Do you easily spend money to buy the things you want, or are you a cautious spender? Does it depend on what you want to buy?
How we spend our money is a reflection on what we value. Think of Carrie Bradshaw, spending a thousand dollars on a pair of Manolos. She also spent a fortune on all of those cocktails she drank with her friends. Have you seen the price of designer cocktails in New York City? Her shoes cost more than my entire wardrobe, and her cocktail budget was probably higher than my weekly grocery budget. Yet, her spending seems reasonable and in accordance with the Sex and the City lifestyle she created for herself.
On the other extreme was Monica from Friends, secretly stashing used wrapping paper so she could iron it and reuse it. To her credit, Monica was organized and planned her expenses. Though you might argue that in real life she never could have afforded that apartment in Greenwich Village, the décor inside was a fun, eclectic and affordable hodgepodge of furniture and art, and it reflected her personality and station in life.
Then there is Frankie, the lackadaisical Mom on The Middle, who cuts coupons but can never find them. She buys her teenagers junk food and takes her family to a cheap buffet for Thanksgiving. She is always in some sort of financial predicament. She too, shows her values as she always finds a way to treat her family to ice cream or somehow find the extra money to buy something they need.
From what I have observed, there are few people who either spend lavishly or totally scrimp. Most of us spend more easily for some purchases than others. Maybe you are cautious about spending money on clothing, but will spend good money on dinners out with friends. Maybe you take lots of vacations but live in a modest house. Maybe you shell out big bucks to send your kids to private school but reuse the tin foil.
I’m not judging. I just think that how we spend is a reflection of our values. I can be very cheap. I like things with a little wear on them and love a good flea market or antique store. I spend money on gifts, but reuse gift bags- though I don’t go as far as Monica and iron used tissue paper. I buy most of my clothes at Marshalls. I shop at Aldi and buy mostly seasonal produce and what is on sale. I don’t care if I have a fancy car as long as it is in good working condition. I did once pause to reconsider when I found out my 16-year-old niece had the same model car I had only hers was five years newer.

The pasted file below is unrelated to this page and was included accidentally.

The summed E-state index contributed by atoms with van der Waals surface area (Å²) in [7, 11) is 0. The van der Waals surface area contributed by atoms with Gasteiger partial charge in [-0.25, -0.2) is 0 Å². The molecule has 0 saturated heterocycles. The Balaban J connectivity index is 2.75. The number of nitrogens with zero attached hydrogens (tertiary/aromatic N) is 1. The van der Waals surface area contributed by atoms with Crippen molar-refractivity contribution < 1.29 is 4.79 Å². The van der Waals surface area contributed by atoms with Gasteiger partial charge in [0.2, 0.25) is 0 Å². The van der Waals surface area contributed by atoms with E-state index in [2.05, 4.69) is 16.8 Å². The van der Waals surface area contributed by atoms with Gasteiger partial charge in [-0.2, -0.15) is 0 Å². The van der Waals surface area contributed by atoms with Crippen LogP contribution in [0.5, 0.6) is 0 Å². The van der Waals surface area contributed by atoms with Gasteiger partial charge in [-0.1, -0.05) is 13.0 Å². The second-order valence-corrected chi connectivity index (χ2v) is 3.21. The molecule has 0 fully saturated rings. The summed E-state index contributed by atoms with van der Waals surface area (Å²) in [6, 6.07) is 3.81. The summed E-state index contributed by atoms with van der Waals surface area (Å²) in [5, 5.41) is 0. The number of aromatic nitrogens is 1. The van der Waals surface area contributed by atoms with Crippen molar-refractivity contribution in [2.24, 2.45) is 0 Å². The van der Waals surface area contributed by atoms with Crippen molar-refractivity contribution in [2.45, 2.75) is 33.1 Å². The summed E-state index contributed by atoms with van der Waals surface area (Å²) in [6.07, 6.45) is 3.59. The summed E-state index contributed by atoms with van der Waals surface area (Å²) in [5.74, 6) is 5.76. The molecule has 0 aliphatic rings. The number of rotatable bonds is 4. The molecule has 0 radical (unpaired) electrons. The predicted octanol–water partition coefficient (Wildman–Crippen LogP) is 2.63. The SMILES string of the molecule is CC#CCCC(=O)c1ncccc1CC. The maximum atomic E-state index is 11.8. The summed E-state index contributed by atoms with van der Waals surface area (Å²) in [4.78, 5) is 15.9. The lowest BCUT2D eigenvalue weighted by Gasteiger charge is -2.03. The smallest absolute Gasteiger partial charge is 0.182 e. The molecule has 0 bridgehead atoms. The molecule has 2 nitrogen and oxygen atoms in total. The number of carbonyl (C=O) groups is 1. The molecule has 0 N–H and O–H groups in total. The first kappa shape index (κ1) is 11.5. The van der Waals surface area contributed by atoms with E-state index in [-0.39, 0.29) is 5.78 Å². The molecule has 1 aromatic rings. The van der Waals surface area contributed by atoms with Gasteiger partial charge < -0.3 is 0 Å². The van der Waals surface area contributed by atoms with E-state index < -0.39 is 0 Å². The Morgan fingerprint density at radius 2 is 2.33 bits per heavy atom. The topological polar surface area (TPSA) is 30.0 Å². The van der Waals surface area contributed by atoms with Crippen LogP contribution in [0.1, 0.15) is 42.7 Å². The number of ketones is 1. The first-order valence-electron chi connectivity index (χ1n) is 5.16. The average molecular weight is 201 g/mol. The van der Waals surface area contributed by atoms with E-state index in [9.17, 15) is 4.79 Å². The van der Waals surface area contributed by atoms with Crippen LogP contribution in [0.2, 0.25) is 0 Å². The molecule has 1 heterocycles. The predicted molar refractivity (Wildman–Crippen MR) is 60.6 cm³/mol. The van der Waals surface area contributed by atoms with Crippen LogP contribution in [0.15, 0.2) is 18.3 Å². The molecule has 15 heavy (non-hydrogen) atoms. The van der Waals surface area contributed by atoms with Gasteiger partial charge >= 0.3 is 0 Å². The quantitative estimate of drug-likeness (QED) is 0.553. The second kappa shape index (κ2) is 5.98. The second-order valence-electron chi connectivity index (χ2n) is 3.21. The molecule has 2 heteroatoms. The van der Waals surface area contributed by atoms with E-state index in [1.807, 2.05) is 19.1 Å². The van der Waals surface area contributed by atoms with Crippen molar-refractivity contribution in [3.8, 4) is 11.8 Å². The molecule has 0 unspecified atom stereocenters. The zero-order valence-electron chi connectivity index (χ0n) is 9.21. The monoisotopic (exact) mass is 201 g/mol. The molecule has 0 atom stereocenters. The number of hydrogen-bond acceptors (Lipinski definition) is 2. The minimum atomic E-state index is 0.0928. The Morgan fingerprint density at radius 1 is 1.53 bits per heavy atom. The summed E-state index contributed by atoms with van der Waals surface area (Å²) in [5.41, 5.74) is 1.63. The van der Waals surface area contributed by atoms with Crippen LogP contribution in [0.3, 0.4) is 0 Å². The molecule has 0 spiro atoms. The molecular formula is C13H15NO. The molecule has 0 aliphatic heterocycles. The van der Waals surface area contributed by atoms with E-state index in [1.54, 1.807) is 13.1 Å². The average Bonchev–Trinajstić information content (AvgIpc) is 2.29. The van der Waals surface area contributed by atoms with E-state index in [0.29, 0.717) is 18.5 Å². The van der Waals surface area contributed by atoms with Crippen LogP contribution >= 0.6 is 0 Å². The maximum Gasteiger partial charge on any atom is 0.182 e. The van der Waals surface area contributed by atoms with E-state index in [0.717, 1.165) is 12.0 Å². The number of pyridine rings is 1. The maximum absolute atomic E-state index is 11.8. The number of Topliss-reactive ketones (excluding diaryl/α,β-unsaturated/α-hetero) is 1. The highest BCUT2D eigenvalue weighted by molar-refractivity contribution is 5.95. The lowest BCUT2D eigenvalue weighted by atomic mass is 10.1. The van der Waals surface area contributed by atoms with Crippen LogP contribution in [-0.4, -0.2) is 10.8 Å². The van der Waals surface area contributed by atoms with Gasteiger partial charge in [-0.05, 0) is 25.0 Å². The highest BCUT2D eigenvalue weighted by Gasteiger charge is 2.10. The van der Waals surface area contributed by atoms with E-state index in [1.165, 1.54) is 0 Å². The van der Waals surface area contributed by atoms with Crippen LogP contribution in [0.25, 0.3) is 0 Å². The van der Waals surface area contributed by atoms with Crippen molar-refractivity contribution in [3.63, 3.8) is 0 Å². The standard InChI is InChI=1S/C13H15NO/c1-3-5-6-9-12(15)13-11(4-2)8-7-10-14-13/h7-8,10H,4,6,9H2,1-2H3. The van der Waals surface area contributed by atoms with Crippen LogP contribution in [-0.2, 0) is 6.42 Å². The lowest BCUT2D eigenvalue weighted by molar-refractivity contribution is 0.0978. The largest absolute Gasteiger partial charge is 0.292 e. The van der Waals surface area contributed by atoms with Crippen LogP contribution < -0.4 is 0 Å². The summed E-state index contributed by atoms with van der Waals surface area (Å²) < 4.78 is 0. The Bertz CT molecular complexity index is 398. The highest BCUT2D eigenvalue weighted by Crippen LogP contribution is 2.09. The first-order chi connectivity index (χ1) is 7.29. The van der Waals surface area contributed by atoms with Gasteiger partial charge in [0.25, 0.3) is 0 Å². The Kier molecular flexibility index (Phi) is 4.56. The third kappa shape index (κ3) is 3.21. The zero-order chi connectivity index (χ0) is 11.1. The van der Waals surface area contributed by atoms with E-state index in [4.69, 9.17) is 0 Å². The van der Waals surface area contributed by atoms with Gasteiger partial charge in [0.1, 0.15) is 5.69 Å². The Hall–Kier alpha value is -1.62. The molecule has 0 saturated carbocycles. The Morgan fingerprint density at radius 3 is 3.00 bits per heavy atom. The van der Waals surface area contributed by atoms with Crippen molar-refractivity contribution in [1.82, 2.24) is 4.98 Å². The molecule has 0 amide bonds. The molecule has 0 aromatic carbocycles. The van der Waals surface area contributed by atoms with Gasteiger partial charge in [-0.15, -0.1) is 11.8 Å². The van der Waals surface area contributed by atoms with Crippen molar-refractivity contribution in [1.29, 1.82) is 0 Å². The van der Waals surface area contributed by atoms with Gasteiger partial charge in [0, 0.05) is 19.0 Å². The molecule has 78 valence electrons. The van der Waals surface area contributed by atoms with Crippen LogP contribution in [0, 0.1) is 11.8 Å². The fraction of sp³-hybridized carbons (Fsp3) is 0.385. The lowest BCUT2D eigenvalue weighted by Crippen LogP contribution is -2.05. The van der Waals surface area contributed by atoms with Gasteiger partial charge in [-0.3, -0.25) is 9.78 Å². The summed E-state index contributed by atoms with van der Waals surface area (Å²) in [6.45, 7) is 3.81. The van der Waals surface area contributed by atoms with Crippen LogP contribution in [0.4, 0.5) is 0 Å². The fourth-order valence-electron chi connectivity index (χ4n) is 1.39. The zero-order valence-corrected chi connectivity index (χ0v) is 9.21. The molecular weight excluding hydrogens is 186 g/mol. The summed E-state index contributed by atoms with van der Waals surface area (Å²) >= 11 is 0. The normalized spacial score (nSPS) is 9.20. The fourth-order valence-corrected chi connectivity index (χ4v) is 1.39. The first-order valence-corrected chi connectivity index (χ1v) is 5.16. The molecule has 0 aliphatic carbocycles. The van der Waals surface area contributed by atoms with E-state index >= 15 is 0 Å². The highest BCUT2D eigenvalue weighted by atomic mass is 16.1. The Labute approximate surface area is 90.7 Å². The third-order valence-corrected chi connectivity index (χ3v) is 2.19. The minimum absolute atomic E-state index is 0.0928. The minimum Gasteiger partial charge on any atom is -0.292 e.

Sometimes, I will spend extravagantly. I buy good shoes because they are more comfortable and nothing is worse than cheap shoes that hurt your feet. I like good handbags because cheap ones break and I would rather buy a handbag that I can use for many years than one I’d have to replace in a few months. I also buy good furniture, because it lasts. We still have our original dining set, which was expensive, but after 34 years still looks like new.
My biggest splurge is on houses. To me, houses aren’t just houses, they are homes. It matters immensely to me how they look and feel. I care about things like crown moldings and hardwood floors, arched doorways and custom built- ins. Home is where I spend most of my time. It is where I spend days and holidays with my family and friends. It is where my life happens and memories are made. Whatever I have spent on my homes has always been worth it to me.
I know people whose cars and toys cost more than their homes. I am always amazed when I see a $50,000 truck, three ATV’s and a couple of snowmobiles sitting in front of a run- down trailer home. I’d sell the truck and the toys, buy a cheap but reliable car and put the money towards a nicer place to live.
I also know a woman who spends very different amounts of money on her grandchildren. The children in one family get expensive gifts, summer trips and a whole day of back to school shopping. The children from the other families get a birthday card and a new outfit at Christmas. Maybe she has her reasons, but if you are eight years old, how can you help but think that she values your cousins over you?
I’m not saying that I am right and those people are wrong. My response to their spending is a reflection of my values. What I know is that what we spend our money on shows what we value, and it is true that we value different things. Every once in a while, I think it is a good idea to take stock and see if how we spend aligns with what we value. When is spending worth it? When it aligns with our values.
I think I am mostly getting it right, and I put my money where my values are. What about you? Are you a spender or a saver? Do you splurge on things that are important to you? What does your spending say about you? I’d love to hear your ideas.